Q: Rhea is your first major leading role, after appearing in supporting roles in such films as ‘Disaster Movie’ and ‘Bring It On: Fight to the Finish,’ and on such television shows as ‘Ghost Whisperer,’ ‘Glee’ and ‘Make It or Break It.’ What was the transition process like, going from your supporting roles to your role as Rhea, especially since the movie was filmed in India?
LG: Everything I have done in my career, I have used as a way to learn my craft and find my passions. I danced my entire childhood, so naturally my shift to Los Angeles was to conquer all my dreams through dancing. It wasn’t until I started diving into the Entertainment Industry that I realized I could do more than just dance, and I began learning how to act. I’ve always known in my heart I was destined for big things that surpassed the norm of being a “back up” dancer.
With that being said, I feel blessed that I was still able to have life experiences of performing on big stages like the Grammy Awards and American Music Awards. To share the stage with artist like Mariah Carey, Rihanna, Shakira and Enrique Iglesias was a huge privilege. They were all things that made me grow as a performer. ‘So You Think You Can Dance’ gave me a platform as a solo artist and also pushed my name out to the entire world.
The transition process going from supporting roles to now leading roles was just timing and preparation. My dream is to be an actress in film, not necessarily having to do with dance. I want to find roles that push me out of my comfort zones as an actress and that make a difference in the world. The fact that my first film was a dance movie summed up the whole first chapter in my life; it’s a huge personal achievement and a debut that is very special to me.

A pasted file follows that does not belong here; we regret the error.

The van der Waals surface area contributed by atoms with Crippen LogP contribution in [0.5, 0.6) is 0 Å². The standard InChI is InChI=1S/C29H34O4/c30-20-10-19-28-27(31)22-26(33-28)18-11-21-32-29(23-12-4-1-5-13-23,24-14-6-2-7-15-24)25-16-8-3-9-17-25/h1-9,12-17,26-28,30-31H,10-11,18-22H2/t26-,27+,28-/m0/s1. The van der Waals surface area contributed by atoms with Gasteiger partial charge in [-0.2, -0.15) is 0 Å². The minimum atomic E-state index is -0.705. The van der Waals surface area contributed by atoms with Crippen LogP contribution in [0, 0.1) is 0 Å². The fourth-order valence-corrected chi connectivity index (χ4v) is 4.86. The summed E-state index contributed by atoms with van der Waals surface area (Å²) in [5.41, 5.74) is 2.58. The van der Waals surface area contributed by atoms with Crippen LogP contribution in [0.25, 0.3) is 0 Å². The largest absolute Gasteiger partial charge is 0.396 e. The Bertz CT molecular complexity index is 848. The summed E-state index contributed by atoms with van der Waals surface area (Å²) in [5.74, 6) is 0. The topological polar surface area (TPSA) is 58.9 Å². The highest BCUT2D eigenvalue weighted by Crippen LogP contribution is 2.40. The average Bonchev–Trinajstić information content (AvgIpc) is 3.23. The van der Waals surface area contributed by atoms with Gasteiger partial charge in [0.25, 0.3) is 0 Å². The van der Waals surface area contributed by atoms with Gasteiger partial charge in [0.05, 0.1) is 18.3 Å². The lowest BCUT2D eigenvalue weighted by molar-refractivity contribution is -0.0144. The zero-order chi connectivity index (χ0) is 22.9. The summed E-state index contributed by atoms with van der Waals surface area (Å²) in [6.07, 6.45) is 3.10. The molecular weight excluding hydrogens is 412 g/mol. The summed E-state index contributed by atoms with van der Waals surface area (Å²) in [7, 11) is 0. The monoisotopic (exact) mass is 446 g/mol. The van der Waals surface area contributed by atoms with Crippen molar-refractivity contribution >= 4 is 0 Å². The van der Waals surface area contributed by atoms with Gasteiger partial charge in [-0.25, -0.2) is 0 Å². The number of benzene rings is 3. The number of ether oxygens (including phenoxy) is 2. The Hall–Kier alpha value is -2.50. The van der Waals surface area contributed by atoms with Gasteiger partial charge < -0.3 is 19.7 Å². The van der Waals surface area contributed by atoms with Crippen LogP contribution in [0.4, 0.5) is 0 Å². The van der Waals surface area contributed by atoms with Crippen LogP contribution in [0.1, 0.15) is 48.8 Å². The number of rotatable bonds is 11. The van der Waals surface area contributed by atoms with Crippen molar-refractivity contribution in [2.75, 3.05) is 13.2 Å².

Q: The film’s director, Remo D’Souza, said that he became a fan of your dancing after you appeared on ‘So You Think You Can Dance,’ and knew he would cast you in a Bollywood film one day. Did having Remo’s support give you the confidence to film the movie in Mumbai?
LG: Remo’s support was what intrigued me at first. Having a director that believed in my talent so much as to hire me from the other side of the world on faith alone was a huge compliment.
But my personal connection with God was what gave me the confidence to take this leap and film in India. The opportunity was big but I also knew the task would be a huge challenge. I’m always ready for a good challenge! Being complacent and only doing things you know you can achieve stunts your growth and will never push you to new levels.
In this case, I moved from Hollywood to Bollywood for 3 months, started learning Hindi, lived a different life style, ate different food, danced different styles and starred in my first film (not in my language). There were so many foreign variables that at times, I would break down and didn’t know if I could handle it. I turned to God many times to keep me on track. I felt I was ready to take the lead, but for that to be a film in a foreign language was a different beast. It’s only fitting in my heart that I was given an opportunity of a lifetime but had to fight every day to achieve it.